Specialized AWOL Review: 5,000 Mile Test Ride
Specialized’s do-all dropbar adventure bike pitted against a 3-month, 5,000 mile dirt road route across the USA. A test ride doesn’t get much bigger than this. Sarah Swallow reports on how it fared…
A year ago, I was given the opportunity to become an adventure ambassador for Specialized Bicycles, through their Seek and Enjoy program. One of the perks of this program was getting to ride a few bikes in their growing adventure line-up, which seemed to suit my riding habits perfectly. I was especially pleased to learn that one of those bikes would be the Specialized AWOL. I first saw an AWOL when Erik Nohlin and John Watson both rode the bike on the Oregon Outback. I was riding a Surly Straggler at the time, and remember considering the AWOL as one in a handful of drop bar adventure rigs available at the time (now every company makes one!).
When I finally got my hands on one, I put it straight to the test. I received the bike in February and took it on a series of long distance gravel rides before taking it on the Buckeye Trail Tour, a 7-day on and off pavement route across Ohio, over 635 miles in distance. Two months later, I would take the bike on a 3-month tour covering over 5,000 miles across the United States, along a dirt road dual sport motorcycle route (The TAT). With a variation of terrain ranging from pavement, to smooth gravel roads, unmaintained gravel roads, forest roads, rocky atv trails, sand and mud, steep hills, rolling hills, 100-mile straight-aways, and technical descents, the AWOL was put through its paces.
In a market of endless options and constant change, knowing what works for the riding I do is just a matter of trying different ideas, and getting out into the dirt to see what matters when. Prior to bikepacking and gravel road adventures, I spent a lot of time riding long distances while on paved randonneuring-like rides, dabbling in the occasional endurance mountain bike race, and participating in the local cyclocross race series.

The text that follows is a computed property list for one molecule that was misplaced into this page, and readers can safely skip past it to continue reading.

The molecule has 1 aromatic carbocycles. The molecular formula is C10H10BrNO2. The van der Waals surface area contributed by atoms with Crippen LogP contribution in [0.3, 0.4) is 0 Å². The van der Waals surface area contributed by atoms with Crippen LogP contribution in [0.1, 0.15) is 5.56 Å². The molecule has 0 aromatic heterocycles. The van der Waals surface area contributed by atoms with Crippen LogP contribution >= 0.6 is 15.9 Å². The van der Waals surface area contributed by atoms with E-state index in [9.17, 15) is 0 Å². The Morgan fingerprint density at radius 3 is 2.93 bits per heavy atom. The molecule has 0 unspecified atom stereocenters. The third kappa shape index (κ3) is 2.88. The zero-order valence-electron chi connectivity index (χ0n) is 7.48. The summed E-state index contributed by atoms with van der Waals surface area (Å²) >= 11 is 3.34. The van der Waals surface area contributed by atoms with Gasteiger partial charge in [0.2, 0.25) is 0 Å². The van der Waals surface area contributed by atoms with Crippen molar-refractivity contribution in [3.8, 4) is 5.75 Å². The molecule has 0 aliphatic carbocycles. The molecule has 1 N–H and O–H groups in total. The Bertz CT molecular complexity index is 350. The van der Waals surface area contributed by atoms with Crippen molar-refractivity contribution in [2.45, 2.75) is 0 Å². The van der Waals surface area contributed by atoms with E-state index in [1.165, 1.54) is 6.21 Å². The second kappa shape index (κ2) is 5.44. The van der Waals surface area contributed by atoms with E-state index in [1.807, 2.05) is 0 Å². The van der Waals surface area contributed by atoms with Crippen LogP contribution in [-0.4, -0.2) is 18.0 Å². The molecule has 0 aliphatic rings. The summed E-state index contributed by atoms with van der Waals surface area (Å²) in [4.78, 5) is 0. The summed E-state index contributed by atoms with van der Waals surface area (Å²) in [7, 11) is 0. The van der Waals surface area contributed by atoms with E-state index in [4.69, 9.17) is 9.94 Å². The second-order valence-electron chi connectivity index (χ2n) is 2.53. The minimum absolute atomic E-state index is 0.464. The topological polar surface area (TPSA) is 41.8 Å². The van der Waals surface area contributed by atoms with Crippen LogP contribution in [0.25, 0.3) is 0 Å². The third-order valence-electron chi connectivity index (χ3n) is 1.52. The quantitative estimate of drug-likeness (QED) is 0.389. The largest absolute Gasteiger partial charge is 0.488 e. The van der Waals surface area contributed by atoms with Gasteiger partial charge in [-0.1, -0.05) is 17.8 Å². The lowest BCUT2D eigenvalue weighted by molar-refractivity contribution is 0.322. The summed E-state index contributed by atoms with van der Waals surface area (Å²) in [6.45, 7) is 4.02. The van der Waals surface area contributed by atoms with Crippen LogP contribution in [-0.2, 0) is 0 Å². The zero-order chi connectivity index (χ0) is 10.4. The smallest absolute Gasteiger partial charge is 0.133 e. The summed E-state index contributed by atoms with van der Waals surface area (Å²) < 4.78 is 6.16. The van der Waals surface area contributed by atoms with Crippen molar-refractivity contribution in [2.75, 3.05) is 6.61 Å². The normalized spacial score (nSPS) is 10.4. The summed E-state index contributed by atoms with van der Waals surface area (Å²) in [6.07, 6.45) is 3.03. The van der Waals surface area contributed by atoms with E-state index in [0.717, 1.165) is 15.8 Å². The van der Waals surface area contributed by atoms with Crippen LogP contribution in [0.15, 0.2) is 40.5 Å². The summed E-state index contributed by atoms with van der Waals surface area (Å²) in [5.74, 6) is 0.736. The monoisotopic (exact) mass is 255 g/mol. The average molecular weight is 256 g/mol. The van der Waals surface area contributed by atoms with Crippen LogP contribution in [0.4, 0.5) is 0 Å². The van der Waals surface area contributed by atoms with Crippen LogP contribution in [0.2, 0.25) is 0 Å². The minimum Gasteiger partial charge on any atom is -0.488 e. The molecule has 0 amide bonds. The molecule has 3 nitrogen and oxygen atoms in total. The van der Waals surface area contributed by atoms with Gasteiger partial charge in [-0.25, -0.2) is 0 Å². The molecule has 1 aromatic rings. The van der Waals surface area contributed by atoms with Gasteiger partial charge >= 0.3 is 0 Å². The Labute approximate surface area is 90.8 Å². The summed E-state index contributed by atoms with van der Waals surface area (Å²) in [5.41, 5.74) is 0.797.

Participating is the key word here, as my idea of training was riding with my friends for 8-hours in the country. When I was first introduced to gravel riding, I instantly fell in love. I enjoyed the technical aspects it offered as an alternative to normal paved road rides; I found myself traveling every weekend to the next best gravel road zone with my cyclocross bike. My passion for this style of riding slowly morphed into a desire to extend rides into multi-day camping trips, which is my husband and I started bikepacking. As the riding changed, our equipment and focus evolved as well.
My first “monster cross” bike, a Surly Straggler, changed things for me. I had previously been riding a Ritchey Swiss Cross cyclocross bike. The added benefit of running a wider tire and having disc brakes allowed me to be more comfortable over long distances, plus it gave me much more confidence on technical terrain and descents. I am 5’ 5” and was riding a 50cm 700c Straggler. As with many bikes in this size range, toe overlap was an issue. However, the shorter wheelbase allowed for a quick and maneuverable, mountain bike ride quality in a drop bar package. It was fun on single track and technical terrain, but after a few loaded rides over long distances, I found myself putting in a considerable amount of effort keeping the bike from wandering. I loved this bike and all of its quirks, but what finally drove me to look for the next best thing was the difficulty of removing and installing the rear wheel, due to the Straggler’s forward exiting horizontal adjustable dropouts.